In a land area of 1,975.2 square kilometers, the diocesan territory covers Ba Ria - Vung Tau province that is comprised of the coastal Vung Tau City, Ba Ria Town and six subdistricts of Chau Duc, Con Dao, Dat Do, Long Dien, Tan Thanh and Xuyen Moc. The diocese is bounded in the north by Xuan Loc diocese, in the northeast by Phan Thiet diocese, in the southeast by the East Sea and in the west by Ho Chi Minh City archdiocese. Furthermore, the diocese is bounded by 100 kilometers of sea.
As of yearend 2009, the total poulation of Ba Ria - Vung Tau province was 994,837 including ethnic groups of Chau Ro, Chinese, Muong and Tay. 23.24 percent of the population is Catholics.
Vietnamese is the official language used in the province. Local ethnic groups still speak their own languages within their communities.
Diocese of Ba Ria (Dioecesim Barianensem)
Created: Nov. 22, 2005
Suffragan of Ho Chi Minh City Archdiocese
Titular: Mary Mother of God
Ba Ria diocese was carved out from Xuan Loc diocese on Nov. 22, 2005 and then Auxiliary Bishop Thomas Nguyen Van Tram was named as the first bishop of the youngest diocese in the country.
Catholics and foreign missioners moved from other places to this area to avoid religious persecution in 1630-1665. Later they erected many parishes existing today. Hundreds of local Catholics bravely died for Catholic faith during religious persecution by Nguyen Dynasty soldiers in the 19th century. In August 1861, about 700 local Catholics were detained in prisons of Dat Do, Long Dien, Long Tan and Phuoc Le. In the evening of Jan. 7, 1862, when French troops attacked Ba Ria, soldiers fled and set fire to those four prisons, leaving 288 men, 102 women and 54 children under the age of 10 dead.
The Tomb of Martyrs Church built on the foundation of Phuoc Le prison in 1865 nearby the cathedral is a famous religious site today.
The six-year-old diocese consecrated the Mary Mother of God Cathedral in 2010 and plans to build other Church facilities -- the bishop's house, a pastoral center and seminary. Training priests, Religious, lay leaders, catechists and Caritas workers is also top priority of the local Church. Local Catholics provide medical care, build houses for poor people, take care of disabled children, bury aborted fetuses and work with migrant workers.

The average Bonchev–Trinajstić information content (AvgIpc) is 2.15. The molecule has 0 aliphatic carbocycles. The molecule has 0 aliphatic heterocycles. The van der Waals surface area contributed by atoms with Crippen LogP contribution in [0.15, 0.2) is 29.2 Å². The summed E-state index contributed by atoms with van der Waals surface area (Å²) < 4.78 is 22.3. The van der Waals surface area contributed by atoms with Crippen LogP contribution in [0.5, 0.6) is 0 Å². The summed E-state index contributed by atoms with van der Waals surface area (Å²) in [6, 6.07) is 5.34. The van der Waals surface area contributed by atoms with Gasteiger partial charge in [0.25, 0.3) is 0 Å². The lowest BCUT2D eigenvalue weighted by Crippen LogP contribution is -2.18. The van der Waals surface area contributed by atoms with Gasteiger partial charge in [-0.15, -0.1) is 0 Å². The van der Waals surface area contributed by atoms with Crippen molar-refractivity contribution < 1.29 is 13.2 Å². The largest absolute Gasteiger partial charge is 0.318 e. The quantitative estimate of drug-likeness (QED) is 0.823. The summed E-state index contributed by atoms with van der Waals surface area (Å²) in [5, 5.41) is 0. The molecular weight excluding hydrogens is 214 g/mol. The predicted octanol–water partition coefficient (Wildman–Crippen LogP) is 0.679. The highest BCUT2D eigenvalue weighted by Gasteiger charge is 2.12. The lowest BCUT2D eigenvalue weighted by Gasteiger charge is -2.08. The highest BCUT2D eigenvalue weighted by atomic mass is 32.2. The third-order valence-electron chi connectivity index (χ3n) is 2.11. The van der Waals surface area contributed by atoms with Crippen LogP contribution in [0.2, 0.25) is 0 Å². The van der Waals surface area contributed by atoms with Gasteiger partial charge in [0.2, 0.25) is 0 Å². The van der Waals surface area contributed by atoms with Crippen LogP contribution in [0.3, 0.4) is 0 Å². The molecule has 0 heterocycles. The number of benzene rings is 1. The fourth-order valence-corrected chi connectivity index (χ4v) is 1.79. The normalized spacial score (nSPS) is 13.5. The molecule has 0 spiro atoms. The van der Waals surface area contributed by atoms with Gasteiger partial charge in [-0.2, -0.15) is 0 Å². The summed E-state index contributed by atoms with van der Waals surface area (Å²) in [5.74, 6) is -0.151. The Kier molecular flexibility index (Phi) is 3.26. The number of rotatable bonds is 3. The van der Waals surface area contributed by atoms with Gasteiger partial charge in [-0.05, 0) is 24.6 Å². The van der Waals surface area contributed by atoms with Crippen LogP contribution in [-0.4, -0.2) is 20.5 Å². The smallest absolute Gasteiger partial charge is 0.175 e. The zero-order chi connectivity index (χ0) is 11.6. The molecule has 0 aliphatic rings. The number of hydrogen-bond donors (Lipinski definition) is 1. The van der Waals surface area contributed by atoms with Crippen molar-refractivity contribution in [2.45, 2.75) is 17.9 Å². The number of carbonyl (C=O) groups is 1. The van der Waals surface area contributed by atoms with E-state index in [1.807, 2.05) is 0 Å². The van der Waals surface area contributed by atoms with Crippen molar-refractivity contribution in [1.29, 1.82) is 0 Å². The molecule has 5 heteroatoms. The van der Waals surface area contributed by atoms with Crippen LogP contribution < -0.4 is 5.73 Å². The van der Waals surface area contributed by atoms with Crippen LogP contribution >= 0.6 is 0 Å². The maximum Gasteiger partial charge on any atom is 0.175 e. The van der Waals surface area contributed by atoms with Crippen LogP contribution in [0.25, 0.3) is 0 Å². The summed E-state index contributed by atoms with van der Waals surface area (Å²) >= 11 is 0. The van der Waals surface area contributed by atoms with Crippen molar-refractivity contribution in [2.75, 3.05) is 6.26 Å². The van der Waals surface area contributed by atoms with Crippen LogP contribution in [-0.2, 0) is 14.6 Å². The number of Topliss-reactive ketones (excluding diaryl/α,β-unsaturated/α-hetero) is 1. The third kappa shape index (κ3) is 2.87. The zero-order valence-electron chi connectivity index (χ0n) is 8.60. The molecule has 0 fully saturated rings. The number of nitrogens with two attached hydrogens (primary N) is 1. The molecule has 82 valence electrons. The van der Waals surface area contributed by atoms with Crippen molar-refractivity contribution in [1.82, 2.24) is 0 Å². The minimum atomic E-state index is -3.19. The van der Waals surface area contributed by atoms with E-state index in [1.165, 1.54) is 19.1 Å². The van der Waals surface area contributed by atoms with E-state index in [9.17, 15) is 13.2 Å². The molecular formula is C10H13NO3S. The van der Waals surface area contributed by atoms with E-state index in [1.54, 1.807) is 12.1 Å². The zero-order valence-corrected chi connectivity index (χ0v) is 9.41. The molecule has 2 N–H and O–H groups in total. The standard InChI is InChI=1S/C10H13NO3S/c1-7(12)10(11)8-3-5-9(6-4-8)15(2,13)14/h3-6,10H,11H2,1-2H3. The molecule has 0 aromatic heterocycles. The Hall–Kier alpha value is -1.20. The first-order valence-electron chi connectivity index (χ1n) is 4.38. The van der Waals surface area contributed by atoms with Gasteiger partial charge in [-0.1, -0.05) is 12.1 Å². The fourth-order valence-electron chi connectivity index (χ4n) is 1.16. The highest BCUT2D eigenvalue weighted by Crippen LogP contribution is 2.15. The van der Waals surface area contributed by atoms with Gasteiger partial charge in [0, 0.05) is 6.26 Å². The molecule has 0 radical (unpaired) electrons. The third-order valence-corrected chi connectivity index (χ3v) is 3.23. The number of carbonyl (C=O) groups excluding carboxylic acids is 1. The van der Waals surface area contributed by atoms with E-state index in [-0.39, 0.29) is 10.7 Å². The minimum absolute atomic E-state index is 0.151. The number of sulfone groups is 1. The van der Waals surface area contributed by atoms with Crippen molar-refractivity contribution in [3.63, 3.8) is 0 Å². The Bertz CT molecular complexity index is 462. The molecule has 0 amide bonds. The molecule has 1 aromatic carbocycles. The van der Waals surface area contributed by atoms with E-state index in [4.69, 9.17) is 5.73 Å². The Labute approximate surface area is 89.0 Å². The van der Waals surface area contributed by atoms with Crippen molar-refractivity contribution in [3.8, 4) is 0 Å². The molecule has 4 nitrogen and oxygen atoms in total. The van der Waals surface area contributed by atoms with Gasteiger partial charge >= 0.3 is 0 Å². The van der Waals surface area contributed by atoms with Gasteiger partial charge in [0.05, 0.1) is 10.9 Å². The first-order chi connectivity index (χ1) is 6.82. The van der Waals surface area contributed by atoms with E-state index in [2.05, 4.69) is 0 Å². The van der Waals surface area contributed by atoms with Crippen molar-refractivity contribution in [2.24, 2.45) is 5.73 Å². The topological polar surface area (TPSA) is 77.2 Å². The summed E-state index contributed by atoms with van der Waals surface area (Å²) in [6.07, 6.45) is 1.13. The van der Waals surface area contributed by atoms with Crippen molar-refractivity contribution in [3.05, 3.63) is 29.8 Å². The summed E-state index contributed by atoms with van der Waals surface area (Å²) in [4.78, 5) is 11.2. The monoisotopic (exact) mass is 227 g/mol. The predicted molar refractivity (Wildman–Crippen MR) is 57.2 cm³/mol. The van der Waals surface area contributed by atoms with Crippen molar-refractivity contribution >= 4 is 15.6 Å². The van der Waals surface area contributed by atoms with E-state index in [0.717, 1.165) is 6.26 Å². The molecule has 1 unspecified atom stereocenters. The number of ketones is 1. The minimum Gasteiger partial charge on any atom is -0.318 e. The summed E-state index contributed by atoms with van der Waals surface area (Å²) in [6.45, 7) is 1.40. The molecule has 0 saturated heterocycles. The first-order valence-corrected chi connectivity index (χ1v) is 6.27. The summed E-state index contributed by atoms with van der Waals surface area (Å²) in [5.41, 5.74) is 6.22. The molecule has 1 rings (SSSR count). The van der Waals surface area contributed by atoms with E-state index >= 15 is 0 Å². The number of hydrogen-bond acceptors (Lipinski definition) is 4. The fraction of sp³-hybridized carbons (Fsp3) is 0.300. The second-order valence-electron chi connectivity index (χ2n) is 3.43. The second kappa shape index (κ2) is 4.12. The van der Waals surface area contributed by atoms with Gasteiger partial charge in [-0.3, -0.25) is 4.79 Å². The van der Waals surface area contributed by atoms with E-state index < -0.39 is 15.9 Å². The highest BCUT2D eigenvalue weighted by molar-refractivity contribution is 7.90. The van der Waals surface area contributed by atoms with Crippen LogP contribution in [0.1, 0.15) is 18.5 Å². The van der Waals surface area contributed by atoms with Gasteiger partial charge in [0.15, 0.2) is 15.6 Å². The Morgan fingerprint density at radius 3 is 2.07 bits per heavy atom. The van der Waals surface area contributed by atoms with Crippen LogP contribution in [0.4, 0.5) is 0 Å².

The diocese is also well known for its religious sites attracting people from other places.
Giant Statue of Christ the King in the southern coastal city of Vung Tau attracts thousands of people for prayer as well as sightseeing. The 32-meter-tall statue of Jesus with arms outstretched faces the Pacific Ocean from the summit of Mount Tao Phung, 176 meters above sea level. The statue?s arms span 18.4 meters, welcoming visitors to crowded sandy beaches in the city. The statue, erected by hundreds of thousands of local Catholics with sand, pebbles and stones taken from many places in the country, was completed in 1975 and consecrated on Dec. 2, 1994. From the street, at the base of the hill, visitors climb almost 1,000 stone stairs to the statue. Along the way, they can stop at a resting place with coffee and buy souvenirs sold by Lovers of the Holy Cross Sisters. The resting place is full of flowers and angel statues.
Around the foot of the Christ statue are 50 stone benches where visitors can sit and pray and enjoy the panoramic view. Sculptures of Jesus and Saint Peter, the Last Supper and the crucified Jesus encircle the pedestal. Further down is a big white replica of the Pieta, the famous statue attributed to Michelangelo, of Mary holding the crucified Jesus. Inside the giant statue is a shop selling Catholic items and a spiral staircase with 133 stairs leading to the statue?s hands. Up to six people can stand inside each hand and enjoy the view from there through a window. People like the panoramic view of the sea, city, mountains and fields from the arms of the statue.
Bai Dau Pilgrimage Center, a Marian pilgrim shrine, is nearby the giant statue of Christ the King. The 32-meter-high statue of Mother of God standing on the side of a hill, 60 meters above sea level, was inaugurated on Dec. 31, 1994. A Marian shrine with a seating capacity of 1,000 was inaugurated on July 22, 1995. 14 Stations of the Cross with 3-meter-high statues and 2.5-meter-high statues of 20 Mysteries of the Rosary stand along a winding path on the mountain side. Pilgrims attend Eucharist adoration all day at a dome-shaped chapel of Vietnamese Martyrs keeping relics of 71 Martyrs.
Dozens of congregations and societies have set up communities around the shrine in a popular beach area of Vung Tau town, 125 kilometers east of Ho Chi Minh City. They provide lodging and food for pilgrims and tourists.
The area has a temperate tropical climate. It has two seasons - the dry season from November to April and the rainy season from May to October. The annual average temperature is 25-27 degrees centigrade.
The province's annual per capita income in 2010 was US$5,800, four times higher than the country's annual per capita income.
Vung Tau city, the center of oil and gas industry, is one of the wealthiest cities in the country. Its economy is also concentrated on tourism services, agricultural products and seafoods.
The province has followers of Buddhism, Catholicism, Protestanism and the indigenous faith of Cao Dai.